With regard to the purchase of abandoned buildings, the board reminded the public that counties are becoming more cautious about what tax-forfeited property they buy.

County heads

Michele McPherson, Director of Land Services of Mille Lacs County, spoke to the board with regard to the upcoming census in 2020. She asked the county to approve a resolution to back her attempts to get an accurate count from those living in Mille Lacs County.

She then shared some concerns about administering the census, citing the fact that students attending college outside the country and “snowbirds” who are gone months during the year, sometimes are missed during the count.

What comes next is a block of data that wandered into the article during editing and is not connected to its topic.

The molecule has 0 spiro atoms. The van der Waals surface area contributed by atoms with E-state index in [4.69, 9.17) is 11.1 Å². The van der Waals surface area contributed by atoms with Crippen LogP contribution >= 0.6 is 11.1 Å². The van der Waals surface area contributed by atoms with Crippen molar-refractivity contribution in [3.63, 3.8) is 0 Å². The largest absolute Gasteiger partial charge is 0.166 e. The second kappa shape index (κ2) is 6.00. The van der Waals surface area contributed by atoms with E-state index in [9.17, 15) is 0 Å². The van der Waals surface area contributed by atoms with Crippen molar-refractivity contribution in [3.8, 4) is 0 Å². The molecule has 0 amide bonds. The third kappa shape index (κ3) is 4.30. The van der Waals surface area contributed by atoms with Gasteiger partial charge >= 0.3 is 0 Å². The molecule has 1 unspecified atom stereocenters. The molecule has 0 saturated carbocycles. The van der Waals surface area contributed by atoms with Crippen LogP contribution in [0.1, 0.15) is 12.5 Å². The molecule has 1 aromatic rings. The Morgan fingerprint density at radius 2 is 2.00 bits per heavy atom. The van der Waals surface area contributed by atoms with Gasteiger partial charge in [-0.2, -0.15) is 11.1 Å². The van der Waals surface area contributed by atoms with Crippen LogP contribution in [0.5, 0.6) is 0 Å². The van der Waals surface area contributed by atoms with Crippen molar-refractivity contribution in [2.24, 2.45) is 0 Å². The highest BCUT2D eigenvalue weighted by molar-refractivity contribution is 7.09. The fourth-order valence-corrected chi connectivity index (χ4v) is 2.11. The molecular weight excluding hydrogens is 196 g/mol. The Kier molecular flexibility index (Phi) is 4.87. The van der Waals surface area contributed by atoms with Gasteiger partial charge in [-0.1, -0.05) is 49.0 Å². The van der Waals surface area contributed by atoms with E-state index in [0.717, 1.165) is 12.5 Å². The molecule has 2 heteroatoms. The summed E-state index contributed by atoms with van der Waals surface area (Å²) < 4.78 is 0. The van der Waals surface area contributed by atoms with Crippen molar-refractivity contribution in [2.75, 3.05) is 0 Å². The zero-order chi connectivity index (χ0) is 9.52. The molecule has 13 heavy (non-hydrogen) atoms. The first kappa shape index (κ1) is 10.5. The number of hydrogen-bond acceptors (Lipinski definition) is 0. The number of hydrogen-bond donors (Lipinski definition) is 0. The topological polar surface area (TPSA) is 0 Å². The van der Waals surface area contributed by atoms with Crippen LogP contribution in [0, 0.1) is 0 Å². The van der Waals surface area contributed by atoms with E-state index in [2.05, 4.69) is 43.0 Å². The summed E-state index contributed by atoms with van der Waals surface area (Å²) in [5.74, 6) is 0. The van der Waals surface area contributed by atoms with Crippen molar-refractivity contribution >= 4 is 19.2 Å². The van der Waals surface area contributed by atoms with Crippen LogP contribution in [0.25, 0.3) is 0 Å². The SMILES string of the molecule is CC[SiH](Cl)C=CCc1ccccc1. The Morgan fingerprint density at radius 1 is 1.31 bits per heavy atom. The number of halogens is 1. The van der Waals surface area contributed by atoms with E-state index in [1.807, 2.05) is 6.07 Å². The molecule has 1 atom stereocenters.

“It is a real issue for the county for all bodies to be counted,” Pat Oman, county administrator, noted.

When asked about the possibility of people being “double counted,” McPherson answered, “Yes. Especially children who are sometimes under-counted or double-counted” depending on where they happen to be living with respect to their parents.

Buying mode

Several pieces of expensive equipment were approved for purchase during the meeting, including the purchase of an armored, military-like vehicle, which would aid law enforcement swat teams in various situations they encounter.

Speaking in support of purchasing this vehicle, commissioner David Oslin said, “I’m going to borrow a line from former President Reagan who advocated ‘strength for peace’ to help our law enforcement personnel.”